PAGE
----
different services today and a lifetime lock. I would encourage, to
be clear, I would encourage TransUnion and Experian to do the same.
It’s time we change the paradigm, give the power back to the
consumer to control who accesses his or her credit data. It’s the
right thing to do. Lujan: Okay, I’m down to
limited time, Mr. Smith. I apologize. I’ll take that as a no that
Equifax will not pay for Experian and TransUnion consumers.
- 1:26:09 Rep. Debbie Dingell (MI): Why
do consumers have to pay you to access their credit report? Why
should that data not be free? Richard Smith:
Congresswoman, the consumer has the ability to access the credit
report for free from each of the three credit reporting agencies
once a year, and you combine that with the ability to lock your
credit file for life for free. Again, it’s a step forward.
- 2:00:40 Rep. Larry Bucshon (IN): Is
it possible people who never signed up or used Equifax directly
could have been impacted by the breach? Richard
Smith: Yes, Congressman. Bucshon: Okay,
so how does Equifax get the information on people who’ve never
directly associated with Equifax at all? I mean, I’m not familiar
with that. Smith: Yeah, we get it from banks,
telecommunications companies, credit card issuers, so on and so
forth. Bucshon: So just like we go to apply for a
loan, they send you the information, because they want to get a
data—they want to get the information on my credit rating, for
example. Smith Correct. As I define it, we are
part of the federally regulated ecosystem—
Bucshon: Yeah. Smith: —that
enables banks to loan money to consumers. Bucshon:
Right. So, it’s up to the banks, at that point, to notify the
individual which credit agencies they’re utilizing to assess their
credit risk? Or is it up to the credit agencies?
Smith: Traditionally, the contributors of data—in
that case, Congressman, the banks would give their data to all
three. That’s the benefit of the system is you get a holistic view
of an individual’s credit risk. Bucshon: Yeah. My
point is, I guess, because a lot of people I talk to back in
Indiana, southern Indiana, have no idea who Equifax is, right? And
many of those people have applied for home loans and other things.
And a matter of fact, probably at some point you have their
information, but they may or may not have been notified who sent
the information to them—probably the bank or other agency—and
that’s something I think that is also maybe an issue, that people
don’t understand or have not been told who is being used to assess
their credit risk and, hence, something like this happens, they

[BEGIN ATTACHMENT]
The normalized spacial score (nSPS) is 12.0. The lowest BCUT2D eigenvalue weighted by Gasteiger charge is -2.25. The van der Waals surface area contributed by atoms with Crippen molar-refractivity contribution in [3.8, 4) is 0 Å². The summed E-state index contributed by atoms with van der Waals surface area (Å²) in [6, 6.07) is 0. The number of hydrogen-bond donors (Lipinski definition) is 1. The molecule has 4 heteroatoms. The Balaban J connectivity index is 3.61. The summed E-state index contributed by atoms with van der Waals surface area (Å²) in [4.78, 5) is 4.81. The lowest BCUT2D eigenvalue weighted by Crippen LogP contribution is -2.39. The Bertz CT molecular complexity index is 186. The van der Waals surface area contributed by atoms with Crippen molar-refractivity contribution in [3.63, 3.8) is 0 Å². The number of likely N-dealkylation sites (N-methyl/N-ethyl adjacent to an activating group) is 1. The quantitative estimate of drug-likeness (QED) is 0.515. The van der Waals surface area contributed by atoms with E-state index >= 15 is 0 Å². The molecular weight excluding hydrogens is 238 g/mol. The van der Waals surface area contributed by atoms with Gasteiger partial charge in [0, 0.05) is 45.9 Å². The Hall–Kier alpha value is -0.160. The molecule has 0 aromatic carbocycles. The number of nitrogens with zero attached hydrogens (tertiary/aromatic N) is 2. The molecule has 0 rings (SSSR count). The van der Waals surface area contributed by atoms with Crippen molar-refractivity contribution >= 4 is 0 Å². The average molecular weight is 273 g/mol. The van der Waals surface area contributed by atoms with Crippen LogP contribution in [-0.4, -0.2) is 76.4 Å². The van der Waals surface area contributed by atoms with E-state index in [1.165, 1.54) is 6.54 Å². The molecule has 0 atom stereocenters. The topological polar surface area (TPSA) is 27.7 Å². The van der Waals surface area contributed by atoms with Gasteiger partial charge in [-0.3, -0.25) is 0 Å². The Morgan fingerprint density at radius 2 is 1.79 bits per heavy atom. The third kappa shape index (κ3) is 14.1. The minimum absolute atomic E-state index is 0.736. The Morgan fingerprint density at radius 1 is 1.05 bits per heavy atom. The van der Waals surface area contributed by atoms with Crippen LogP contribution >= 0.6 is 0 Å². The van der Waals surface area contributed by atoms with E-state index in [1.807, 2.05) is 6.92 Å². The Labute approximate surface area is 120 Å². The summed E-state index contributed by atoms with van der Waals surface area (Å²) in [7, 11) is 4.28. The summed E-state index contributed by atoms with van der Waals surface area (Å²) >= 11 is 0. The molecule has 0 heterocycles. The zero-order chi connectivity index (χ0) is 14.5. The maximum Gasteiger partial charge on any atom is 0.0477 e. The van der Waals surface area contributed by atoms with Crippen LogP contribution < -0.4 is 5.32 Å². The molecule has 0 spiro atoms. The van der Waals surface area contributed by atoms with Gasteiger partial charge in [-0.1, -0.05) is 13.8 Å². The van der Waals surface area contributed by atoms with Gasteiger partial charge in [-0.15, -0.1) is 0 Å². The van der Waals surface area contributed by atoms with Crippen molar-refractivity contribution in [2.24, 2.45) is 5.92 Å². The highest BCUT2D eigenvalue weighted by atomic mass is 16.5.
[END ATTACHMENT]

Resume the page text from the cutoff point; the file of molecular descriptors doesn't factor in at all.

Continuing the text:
have no idea whether or not their information has been compromised.
Smith: I understand your point.
- 2:09:20 Rep. Gene Green (TX): Mr.
Smith, Equifax customers or businesses who purchase data and credit
reports on consumers, the American public is essentially Equifax’s
product. How many times per year on average does Equifax sell
access to a given individual’s credit file to a potential creditor,
and how much do they make every time they sell it? Richard
Smith: If I understand the question, Congressman, we take
the data that is given to us by the credit ecosystem of the U.S.,
add analytics to it, and then when a consumer wants credit—again,
through a credit card, home loan, a car—the bank then comes to us
for that data and for that analytics, and we charge them for that.
**Green: Okay. Well, the question was, how many times does Equifax
receive payment for that individual credit file? Every time—if my
local car dealer contacts Equifax, and so they pay a fee to Equifax
for that information. Smith: Yes, Congressman. If
you as an individual want to go to that car dealership and get a
loan for a car, they come to us or to competitors, and when they
take your data, access your data, we do get paid for it,
- 2:47:40 Richard Smith: If there’s one
thing I’d love to see this country think about is the concept of a
social security number in this environment being private and
secure, I think it’s time as a country to think beyond that. What
is a better way to identify consumers in our country in a very
secure way, and I think that way is something different than an
SSN, a date of birth, and a name.
- 2:56:28 Rep. Jan Schakowsky (IL):
What if I want to opt out of Equifax? I don’t want you to have my
information anymore. I want to be in control of my information. I
never opted in, I never said it was okay to have all my
information, and now I want out. I want to lock out Equifax. Can I
do that? Richard Smith: Congresswoman, that
requires a much broader discussion around the rules of credit
reporting agencies because that data, as you know today, doesn’t
come from the consumer; it comes from the furnishers, and the
furnishers provide that data to the entire industry.
Schakowsky: No, I understand that. And that’s
exactly where we need to go, to a much larger discussion, because
most Americans really don’t know how much information, what it is
that you have it, and they never said okay.
Video: Circle Jerk, YouTube, December
Hearing: Credit Privacy Hearing; Senate
Commerce, Science, and Transportation Committee; December 18,
- Tony Hadley: Senior VP of Government Affairs and Public Policy
- 47:13 Sen. Jay Rockefeller (retired)
(WV): So, Mr. Hadley, what does your company—or why does
it single out and sell lists of economically vulnerable groups like
immigrants, widows, and military personnel?